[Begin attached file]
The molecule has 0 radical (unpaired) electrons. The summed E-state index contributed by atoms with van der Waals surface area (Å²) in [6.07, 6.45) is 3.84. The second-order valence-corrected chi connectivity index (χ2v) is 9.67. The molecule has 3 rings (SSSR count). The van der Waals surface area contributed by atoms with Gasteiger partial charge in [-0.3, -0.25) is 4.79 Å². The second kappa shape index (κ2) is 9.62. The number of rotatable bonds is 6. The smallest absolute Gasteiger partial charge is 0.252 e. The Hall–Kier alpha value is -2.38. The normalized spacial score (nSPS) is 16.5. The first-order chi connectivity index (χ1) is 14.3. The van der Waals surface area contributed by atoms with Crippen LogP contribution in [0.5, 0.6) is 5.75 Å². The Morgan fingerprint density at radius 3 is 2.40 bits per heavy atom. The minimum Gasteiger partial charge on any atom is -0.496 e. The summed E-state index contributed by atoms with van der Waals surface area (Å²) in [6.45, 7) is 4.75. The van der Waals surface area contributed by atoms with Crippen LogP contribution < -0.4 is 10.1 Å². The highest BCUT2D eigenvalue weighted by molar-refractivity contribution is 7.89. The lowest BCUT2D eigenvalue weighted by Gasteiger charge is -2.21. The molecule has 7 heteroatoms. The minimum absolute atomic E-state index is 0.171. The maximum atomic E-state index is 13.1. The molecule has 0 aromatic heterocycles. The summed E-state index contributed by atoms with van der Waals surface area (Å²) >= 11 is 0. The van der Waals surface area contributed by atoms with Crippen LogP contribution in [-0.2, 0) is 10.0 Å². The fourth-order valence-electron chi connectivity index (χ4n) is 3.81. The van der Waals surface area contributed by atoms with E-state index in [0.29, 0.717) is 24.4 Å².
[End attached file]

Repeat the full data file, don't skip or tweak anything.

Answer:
The molecule has 0 radical (unpaired) electrons. The summed E-state index contributed by atoms with van der Waals surface area (Å²) in [6.07, 6.45) is 3.84. The second-order valence-corrected chi connectivity index (χ2v) is 9.67. The molecule has 3 rings (SSSR count). The van der Waals surface area contributed by atoms with Gasteiger partial charge in [-0.3, -0.25) is 4.79 Å². The second kappa shape index (κ2) is 9.62. The number of rotatable bonds is 6. The smallest absolute Gasteiger partial charge is 0.252 e. The Hall–Kier alpha value is -2.38. The normalized spacial score (nSPS) is 16.5. The first-order chi connectivity index (χ1) is 14.3. The van der Waals surface area contributed by atoms with Crippen LogP contribution in [0.5, 0.6) is 5.75 Å². The Morgan fingerprint density at radius 3 is 2.40 bits per heavy atom. The minimum Gasteiger partial charge on any atom is -0.496 e. The summed E-state index contributed by atoms with van der Waals surface area (Å²) in [6.45, 7) is 4.75. The van der Waals surface area contributed by atoms with Crippen LogP contribution < -0.4 is 10.1 Å². The highest BCUT2D eigenvalue weighted by molar-refractivity contribution is 7.89. The lowest BCUT2D eigenvalue weighted by Gasteiger charge is -2.21. The molecule has 7 heteroatoms. The minimum absolute atomic E-state index is 0.171. The maximum atomic E-state index is 13.1. The molecule has 0 aromatic heterocycles. The summed E-state index contributed by atoms with van der Waals surface area (Å²) >= 11 is 0. The van der Waals surface area contributed by atoms with Crippen LogP contribution in [-0.2, 0) is 10.0 Å². The fourth-order valence-electron chi connectivity index (χ4n) is 3.81. The van der Waals surface area contributed by atoms with E-state index in [0.29, 0.717) is 24.4 Å².